Anyone who has ardently followed Porumbiou’s filmography is bound to be left supremely surprised by his dramatic stylistic departure in The Whistlers (minutest of connects to Police, Adjective aside, which he’d made a decade back). In place of the formal rigour, stark aesthetics bereft of non-diagetic sounds, rambling conversations, bone dry humour and contexts seeped in Romania’s political milieu (though, When Even Falls on Bucharest did deviate on the last point) that one readily associates with his arresting and distinctive works thus far, what we have here – a jaunty, clever, crafty, byzantine and entertaining genre exercise with an intricately structured non-linear plot, flamboyant intertitles and the flavour of a stylish crime thriller, albeit the decidedly deadpan and low-key approach (it’s a Porumbiou film after all) – stood out in all aspects. The departure was immediately discernible in the opening scene itself, as we see Cristi (Vlad Ivanov) – a shady, taciturn Bucharest cop who’s either in the payroll of gangsters, or has planned an elaborate ruse to double cross everyone – heading towards the Canary Islands to the throbbing beats of Iggy Pop’s The Passenger (there’s usage of a soulful opera score as well in a couple of tense later scenes). As it turns out, Cristi has come to learn the ancient whistling language of Silbo Gomera and help the underworld get hold of an enormous stash of drug money. As a deadly cat-and-mouse game ensues, he finds himself getting attracted to a stunning, voluptuous femme fatale (Catrinel Marlon), while evading, on one hand, his striking and potentially duplicitous boss (Rodica Lazar), and, on the other, the vicious mobsters. The film, interestingly, is packed with cinematic references – from The Searchers to Psycho.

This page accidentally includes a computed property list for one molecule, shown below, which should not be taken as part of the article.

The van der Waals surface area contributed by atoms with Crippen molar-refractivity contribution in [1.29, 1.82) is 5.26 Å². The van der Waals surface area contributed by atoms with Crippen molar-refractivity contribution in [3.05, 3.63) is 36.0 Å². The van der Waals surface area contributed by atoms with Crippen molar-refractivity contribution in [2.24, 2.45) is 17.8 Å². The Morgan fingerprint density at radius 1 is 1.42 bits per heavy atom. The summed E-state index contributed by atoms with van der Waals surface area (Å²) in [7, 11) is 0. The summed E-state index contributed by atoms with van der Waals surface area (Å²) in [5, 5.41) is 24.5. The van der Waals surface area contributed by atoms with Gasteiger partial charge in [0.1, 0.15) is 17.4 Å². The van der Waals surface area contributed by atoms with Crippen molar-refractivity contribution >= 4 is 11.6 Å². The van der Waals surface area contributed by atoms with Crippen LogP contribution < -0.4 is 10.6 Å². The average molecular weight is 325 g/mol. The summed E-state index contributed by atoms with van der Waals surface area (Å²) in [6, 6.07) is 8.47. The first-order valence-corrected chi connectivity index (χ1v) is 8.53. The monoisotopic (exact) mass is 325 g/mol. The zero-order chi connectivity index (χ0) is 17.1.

Director: Corneliu Porimbiou
Genre: Thriller/Crime Thriller/Neo-Noir